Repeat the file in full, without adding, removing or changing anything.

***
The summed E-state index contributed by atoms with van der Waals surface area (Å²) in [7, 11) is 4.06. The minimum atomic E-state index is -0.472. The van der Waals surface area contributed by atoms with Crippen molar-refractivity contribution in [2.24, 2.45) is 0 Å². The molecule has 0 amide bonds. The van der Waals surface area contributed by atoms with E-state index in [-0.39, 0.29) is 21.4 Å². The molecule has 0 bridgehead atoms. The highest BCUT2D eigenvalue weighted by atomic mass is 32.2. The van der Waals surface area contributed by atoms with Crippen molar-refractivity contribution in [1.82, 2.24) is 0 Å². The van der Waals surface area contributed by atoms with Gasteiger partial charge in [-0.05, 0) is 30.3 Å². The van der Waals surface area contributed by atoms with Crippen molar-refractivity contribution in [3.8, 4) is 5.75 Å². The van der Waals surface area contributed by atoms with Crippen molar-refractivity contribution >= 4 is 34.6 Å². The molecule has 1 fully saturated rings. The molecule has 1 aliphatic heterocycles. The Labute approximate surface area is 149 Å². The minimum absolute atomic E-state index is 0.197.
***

The summed E-state index contributed by atoms with van der Waals surface area (Å²) in [7, 11) is 4.06. The minimum atomic E-state index is -0.472. The van der Waals surface area contributed by atoms with Crippen molar-refractivity contribution in [2.24, 2.45) is 0 Å². The molecule has 0 amide bonds. The van der Waals surface area contributed by atoms with E-state index in [-0.39, 0.29) is 21.4 Å². The molecule has 0 bridgehead atoms. The highest BCUT2D eigenvalue weighted by atomic mass is 32.2. The van der Waals surface area contributed by atoms with Crippen molar-refractivity contribution in [1.82, 2.24) is 0 Å². The van der Waals surface area contributed by atoms with Gasteiger partial charge in [-0.05, 0) is 30.3 Å². The van der Waals surface area contributed by atoms with Crippen molar-refractivity contribution in [3.8, 4) is 5.75 Å². The van der Waals surface area contributed by atoms with Crippen molar-refractivity contribution >= 4 is 34.6 Å². The molecule has 1 fully saturated rings. The molecule has 1 aliphatic heterocycles. The Labute approximate surface area is 149 Å². The minimum absolute atomic E-state index is 0.197.